With the return of the school year, most parents are no doubt excited to have some peace and quiet around the house during the week. Understandably, many parents pay close attention to what their children are learning in public schools, particularly those with younger students going through key formative years. In recent times, increased attention has been drawn to public school curriculums and precisely what educators are teaching the future generations of this country. As part of this process, many parents have made their thoughts known.
What rights do parents have in directing their children’s education?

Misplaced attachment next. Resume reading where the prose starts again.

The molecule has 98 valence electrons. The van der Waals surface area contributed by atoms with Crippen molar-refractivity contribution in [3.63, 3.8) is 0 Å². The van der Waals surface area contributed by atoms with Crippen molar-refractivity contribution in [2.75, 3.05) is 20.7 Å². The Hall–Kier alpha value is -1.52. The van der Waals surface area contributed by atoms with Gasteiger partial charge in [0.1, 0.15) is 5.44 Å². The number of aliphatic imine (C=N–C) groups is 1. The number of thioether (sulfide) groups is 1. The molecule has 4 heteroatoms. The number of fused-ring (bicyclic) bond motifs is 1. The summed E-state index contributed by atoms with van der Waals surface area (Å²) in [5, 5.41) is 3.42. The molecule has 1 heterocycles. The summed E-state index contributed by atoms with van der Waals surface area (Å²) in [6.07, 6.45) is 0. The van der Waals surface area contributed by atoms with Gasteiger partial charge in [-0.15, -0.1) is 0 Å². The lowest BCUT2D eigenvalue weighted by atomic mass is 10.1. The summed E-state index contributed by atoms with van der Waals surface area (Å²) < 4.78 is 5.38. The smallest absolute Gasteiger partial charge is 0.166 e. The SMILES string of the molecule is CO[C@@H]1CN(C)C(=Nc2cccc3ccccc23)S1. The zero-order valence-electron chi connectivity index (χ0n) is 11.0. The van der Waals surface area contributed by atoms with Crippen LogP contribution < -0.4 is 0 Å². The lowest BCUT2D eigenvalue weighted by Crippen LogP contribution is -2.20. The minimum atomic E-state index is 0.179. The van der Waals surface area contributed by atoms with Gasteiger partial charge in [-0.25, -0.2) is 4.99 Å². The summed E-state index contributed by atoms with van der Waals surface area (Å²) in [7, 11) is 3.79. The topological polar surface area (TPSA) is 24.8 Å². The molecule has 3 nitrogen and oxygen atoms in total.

In 2000, the United States Supreme Court, in deciding Troxel v. Granville, reaffirmed the longstanding precedent that the “liberty” protected by the Due Process Clause of the United States Constitution includes the right of parents to “establish a home and bring up their children” and “to control the education of their own.” The Supreme Court cited longstanding decisions such as Meyer v. Nebraska (1923) and Pierce v. Society of Sisters (1925), in reaffirming that the Due Process Clause includes the right to direct the education and upbringing of one’s children. Given this longstanding and extensive line of precedent, the Supreme Court pointed out that it could not be doubted that the Due Process Clause of the Fourteenth Amendment protects the fundamental right of parents to make decisions concerning the care, custody, and control of their children. In other words, when it comes to the education and upbringing of their children, parents are constitutionally entitled to have their say.